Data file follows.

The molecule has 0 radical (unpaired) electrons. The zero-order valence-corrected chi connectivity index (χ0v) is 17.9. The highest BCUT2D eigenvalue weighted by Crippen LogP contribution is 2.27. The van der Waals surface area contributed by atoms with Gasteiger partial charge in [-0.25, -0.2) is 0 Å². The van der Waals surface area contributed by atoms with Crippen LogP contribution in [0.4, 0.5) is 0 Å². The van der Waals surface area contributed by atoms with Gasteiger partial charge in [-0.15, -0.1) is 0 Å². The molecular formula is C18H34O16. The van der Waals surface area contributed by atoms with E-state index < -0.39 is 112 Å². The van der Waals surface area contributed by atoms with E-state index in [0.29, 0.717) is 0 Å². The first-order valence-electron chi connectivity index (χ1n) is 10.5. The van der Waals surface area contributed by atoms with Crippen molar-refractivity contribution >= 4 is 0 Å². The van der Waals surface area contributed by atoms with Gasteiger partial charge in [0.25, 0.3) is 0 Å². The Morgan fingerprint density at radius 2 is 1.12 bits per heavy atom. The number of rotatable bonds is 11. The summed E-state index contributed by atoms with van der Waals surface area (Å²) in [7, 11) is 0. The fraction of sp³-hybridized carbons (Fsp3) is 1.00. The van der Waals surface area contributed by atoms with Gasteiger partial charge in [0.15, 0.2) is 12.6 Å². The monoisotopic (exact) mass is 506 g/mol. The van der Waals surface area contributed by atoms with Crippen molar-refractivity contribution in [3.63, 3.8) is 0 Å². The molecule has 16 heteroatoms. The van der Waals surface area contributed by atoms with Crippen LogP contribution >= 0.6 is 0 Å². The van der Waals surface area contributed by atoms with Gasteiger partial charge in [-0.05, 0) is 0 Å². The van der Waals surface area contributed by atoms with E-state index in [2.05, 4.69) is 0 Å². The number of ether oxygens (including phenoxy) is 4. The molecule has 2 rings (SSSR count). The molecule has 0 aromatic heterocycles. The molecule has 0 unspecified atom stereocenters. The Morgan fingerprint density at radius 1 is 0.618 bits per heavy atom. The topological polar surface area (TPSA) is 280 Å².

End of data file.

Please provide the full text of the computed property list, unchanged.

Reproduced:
The molecule has 0 radical (unpaired) electrons. The zero-order valence-corrected chi connectivity index (χ0v) is 17.9. The highest BCUT2D eigenvalue weighted by Crippen LogP contribution is 2.27. The van der Waals surface area contributed by atoms with Gasteiger partial charge in [-0.25, -0.2) is 0 Å². The van der Waals surface area contributed by atoms with Crippen LogP contribution in [0.4, 0.5) is 0 Å². The van der Waals surface area contributed by atoms with Gasteiger partial charge in [-0.15, -0.1) is 0 Å². The molecular formula is C18H34O16. The van der Waals surface area contributed by atoms with E-state index < -0.39 is 112 Å². The van der Waals surface area contributed by atoms with E-state index in [0.29, 0.717) is 0 Å². The first-order valence-electron chi connectivity index (χ1n) is 10.5. The van der Waals surface area contributed by atoms with Crippen molar-refractivity contribution >= 4 is 0 Å². The van der Waals surface area contributed by atoms with Gasteiger partial charge in [0.25, 0.3) is 0 Å². The Morgan fingerprint density at radius 2 is 1.12 bits per heavy atom. The number of rotatable bonds is 11. The summed E-state index contributed by atoms with van der Waals surface area (Å²) in [7, 11) is 0. The fraction of sp³-hybridized carbons (Fsp3) is 1.00. The van der Waals surface area contributed by atoms with Gasteiger partial charge in [0.15, 0.2) is 12.6 Å². The monoisotopic (exact) mass is 506 g/mol. The van der Waals surface area contributed by atoms with Crippen molar-refractivity contribution in [3.63, 3.8) is 0 Å². The molecule has 16 heteroatoms. The van der Waals surface area contributed by atoms with Crippen LogP contribution >= 0.6 is 0 Å². The van der Waals surface area contributed by atoms with Gasteiger partial charge in [-0.05, 0) is 0 Å². The van der Waals surface area contributed by atoms with E-state index in [2.05, 4.69) is 0 Å². The number of ether oxygens (including phenoxy) is 4. The molecule has 2 rings (SSSR count). The molecule has 0 aromatic heterocycles. The molecule has 0 unspecified atom stereocenters. The Morgan fingerprint density at radius 1 is 0.618 bits per heavy atom. The topological polar surface area (TPSA) is 280 Å².